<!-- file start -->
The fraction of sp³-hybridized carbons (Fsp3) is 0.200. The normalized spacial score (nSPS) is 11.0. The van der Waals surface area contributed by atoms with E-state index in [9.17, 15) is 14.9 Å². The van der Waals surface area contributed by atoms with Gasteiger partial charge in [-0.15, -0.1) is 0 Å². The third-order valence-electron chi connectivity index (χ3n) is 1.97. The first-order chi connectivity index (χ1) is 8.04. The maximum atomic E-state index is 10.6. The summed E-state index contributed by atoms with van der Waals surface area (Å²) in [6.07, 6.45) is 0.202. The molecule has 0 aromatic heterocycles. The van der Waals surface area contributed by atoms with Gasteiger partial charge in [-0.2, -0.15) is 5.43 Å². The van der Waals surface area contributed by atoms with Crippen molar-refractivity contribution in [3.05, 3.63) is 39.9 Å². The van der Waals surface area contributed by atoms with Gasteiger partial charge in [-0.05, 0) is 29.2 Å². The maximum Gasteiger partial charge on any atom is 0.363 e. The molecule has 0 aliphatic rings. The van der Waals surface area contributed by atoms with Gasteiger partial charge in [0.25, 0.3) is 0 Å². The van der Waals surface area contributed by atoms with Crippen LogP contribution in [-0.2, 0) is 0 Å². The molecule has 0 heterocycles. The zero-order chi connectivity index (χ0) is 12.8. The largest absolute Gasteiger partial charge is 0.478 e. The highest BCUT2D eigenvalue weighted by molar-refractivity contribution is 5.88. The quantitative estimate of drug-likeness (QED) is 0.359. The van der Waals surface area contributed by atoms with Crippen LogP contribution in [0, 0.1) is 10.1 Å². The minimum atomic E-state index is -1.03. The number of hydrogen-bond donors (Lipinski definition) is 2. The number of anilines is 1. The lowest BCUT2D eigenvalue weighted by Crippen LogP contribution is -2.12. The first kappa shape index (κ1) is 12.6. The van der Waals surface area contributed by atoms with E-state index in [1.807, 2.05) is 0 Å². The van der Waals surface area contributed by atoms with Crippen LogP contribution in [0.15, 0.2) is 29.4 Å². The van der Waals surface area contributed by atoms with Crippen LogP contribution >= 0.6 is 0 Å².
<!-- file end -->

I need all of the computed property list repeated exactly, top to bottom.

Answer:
The fraction of sp³-hybridized carbons (Fsp3) is 0.200. The normalized spacial score (nSPS) is 11.0. The van der Waals surface area contributed by atoms with E-state index in [9.17, 15) is 14.9 Å². The van der Waals surface area contributed by atoms with Gasteiger partial charge in [-0.15, -0.1) is 0 Å². The third-order valence-electron chi connectivity index (χ3n) is 1.97. The first-order chi connectivity index (χ1) is 8.04. The maximum atomic E-state index is 10.6. The summed E-state index contributed by atoms with van der Waals surface area (Å²) in [6.07, 6.45) is 0.202. The molecule has 0 aromatic heterocycles. The van der Waals surface area contributed by atoms with Gasteiger partial charge in [-0.2, -0.15) is 5.43 Å². The van der Waals surface area contributed by atoms with Crippen molar-refractivity contribution in [3.05, 3.63) is 39.9 Å². The van der Waals surface area contributed by atoms with Gasteiger partial charge in [-0.05, 0) is 29.2 Å². The maximum Gasteiger partial charge on any atom is 0.363 e. The molecule has 0 aliphatic rings. The van der Waals surface area contributed by atoms with Gasteiger partial charge in [0.25, 0.3) is 0 Å². The van der Waals surface area contributed by atoms with Crippen LogP contribution in [-0.2, 0) is 0 Å². The molecule has 0 heterocycles. The zero-order chi connectivity index (χ0) is 12.8. The largest absolute Gasteiger partial charge is 0.478 e. The highest BCUT2D eigenvalue weighted by molar-refractivity contribution is 5.88. The quantitative estimate of drug-likeness (QED) is 0.359. The van der Waals surface area contributed by atoms with Crippen LogP contribution in [0, 0.1) is 10.1 Å². The minimum atomic E-state index is -1.03. The number of hydrogen-bond donors (Lipinski definition) is 2. The number of anilines is 1. The lowest BCUT2D eigenvalue weighted by Crippen LogP contribution is -2.12. The first kappa shape index (κ1) is 12.6. The van der Waals surface area contributed by atoms with E-state index in [1.807, 2.05) is 0 Å². The van der Waals surface area contributed by atoms with Crippen LogP contribution in [0.15, 0.2) is 29.4 Å². The van der Waals surface area contributed by atoms with Crippen LogP contribution >= 0.6 is 0 Å².